Black Friday Eve shooting the likely death knell for Hoover’s Riverchase Galleria
It was February 1986. Whitney Houston’s “How Will I Know” was at the top of the charts. “Down and Out in Beverly Hills” was the current big hit at the box office.
And the Riverchase Galleria, seen by some as the eighth wonder of the world, opened.
As the brainchild of developer Jim Wilson, Hoover’s Galleria at the recently completed intersection of I-459 and U.S. 31 was a quarter of a mile long and had at the time the nation’s largest skylight: 120,000 square feet of glass suspended ten stories above the mall according to reports at the time.
For the next three decades, it would serve as the heart of the city of Hoover and be the centerpiece of the city’s retail-driven economy. People would come from all around the state of Alabama and beyond to shop at the Galleria.
It was even a stop for President George H.W. Bush in his failed 1992 re-election bid against Bill Clinton.
As they always do, things changed. Brick-and-mortar retail has given way to online shopping. And little by little, the once bustling Riverchase Galleria has been in a consistent and steady decline.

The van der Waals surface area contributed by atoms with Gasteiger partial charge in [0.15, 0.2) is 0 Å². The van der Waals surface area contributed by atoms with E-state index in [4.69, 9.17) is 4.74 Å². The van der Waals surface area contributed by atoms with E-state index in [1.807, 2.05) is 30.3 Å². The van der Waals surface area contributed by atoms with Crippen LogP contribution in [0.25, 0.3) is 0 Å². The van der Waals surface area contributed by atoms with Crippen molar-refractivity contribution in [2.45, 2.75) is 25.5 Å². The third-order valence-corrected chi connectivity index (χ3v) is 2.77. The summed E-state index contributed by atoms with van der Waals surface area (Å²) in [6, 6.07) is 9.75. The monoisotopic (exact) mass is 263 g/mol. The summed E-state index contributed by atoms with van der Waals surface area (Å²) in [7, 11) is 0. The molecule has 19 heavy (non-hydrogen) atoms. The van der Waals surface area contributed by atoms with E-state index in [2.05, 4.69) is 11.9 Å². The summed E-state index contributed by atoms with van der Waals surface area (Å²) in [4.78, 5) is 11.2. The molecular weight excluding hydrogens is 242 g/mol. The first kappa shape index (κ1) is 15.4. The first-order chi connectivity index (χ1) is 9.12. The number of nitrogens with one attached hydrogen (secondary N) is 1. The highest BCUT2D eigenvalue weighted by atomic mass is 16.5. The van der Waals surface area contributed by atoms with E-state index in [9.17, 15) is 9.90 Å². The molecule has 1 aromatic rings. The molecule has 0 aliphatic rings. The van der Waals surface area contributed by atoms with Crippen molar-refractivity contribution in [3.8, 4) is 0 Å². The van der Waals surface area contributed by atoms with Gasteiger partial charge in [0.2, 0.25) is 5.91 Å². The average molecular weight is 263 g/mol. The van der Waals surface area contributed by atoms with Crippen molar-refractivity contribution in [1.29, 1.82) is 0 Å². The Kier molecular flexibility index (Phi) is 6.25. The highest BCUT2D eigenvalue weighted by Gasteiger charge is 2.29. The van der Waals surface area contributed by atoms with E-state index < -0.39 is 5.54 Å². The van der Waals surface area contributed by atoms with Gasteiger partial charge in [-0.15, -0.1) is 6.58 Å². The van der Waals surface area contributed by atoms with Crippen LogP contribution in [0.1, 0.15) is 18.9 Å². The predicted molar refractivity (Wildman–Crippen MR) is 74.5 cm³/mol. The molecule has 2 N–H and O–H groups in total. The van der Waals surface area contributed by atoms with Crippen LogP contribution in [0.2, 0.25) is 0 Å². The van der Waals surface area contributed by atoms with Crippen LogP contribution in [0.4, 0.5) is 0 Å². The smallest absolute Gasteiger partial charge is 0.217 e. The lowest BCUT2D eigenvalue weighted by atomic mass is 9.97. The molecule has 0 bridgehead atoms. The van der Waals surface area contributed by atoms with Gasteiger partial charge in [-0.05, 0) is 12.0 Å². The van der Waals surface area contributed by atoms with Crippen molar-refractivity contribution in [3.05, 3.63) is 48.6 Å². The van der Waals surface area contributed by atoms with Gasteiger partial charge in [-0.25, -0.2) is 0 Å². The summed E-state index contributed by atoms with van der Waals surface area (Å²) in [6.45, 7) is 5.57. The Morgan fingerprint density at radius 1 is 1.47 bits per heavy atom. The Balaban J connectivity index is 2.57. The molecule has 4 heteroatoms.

It wasn’t without trying. The Galleria has undergone additions, renovations and added retail on the western side of its property. It even got its own exit off of I-459
But like most indoor shopping malls in America, the Galleria’s days seem numbered, especially after last week’s deadly shooting and the chaos that has since ensued.
Months earlier, one long-time Galleria independent business owner told me that he was just barely hanging on and that his sales were a fraction of what they were in the 1990s and early 2000s.
This year, the mall’s Christmas tree lighting ceremony, once one of the signature holiday events of the area, hardly drew anyone.
People were already reluctant to go to the Galleria and were opting to shop online or to head for U.S. 280’s The Summit. The threat of gun violence in broad daylight will shrink the already dwindling customer base. It’s difficult to see how ownership can alter that perception.
To their credit, Hoover city officials saw this coming. Earlier this year, the city raised its sales, property and lodging taxes, recognizing that sales tax revenue was on the decline given the decrease brick-and-mortar retail sales.
Even with the demise of the Riverchase Galleria, Hoover should remain one of Alabama’s premier communities. Despite being looked upon by its northern neighbors Vestavia Hills and Mountain Brook as nouveau riche, the city of Hoover maintains a strategic advantage geographically and is bolstered by a successful public school system.
With or without the Riverchase Galleria, Hoover will survive. The question is, what’s the next big thing for the southern Jefferson County suburb?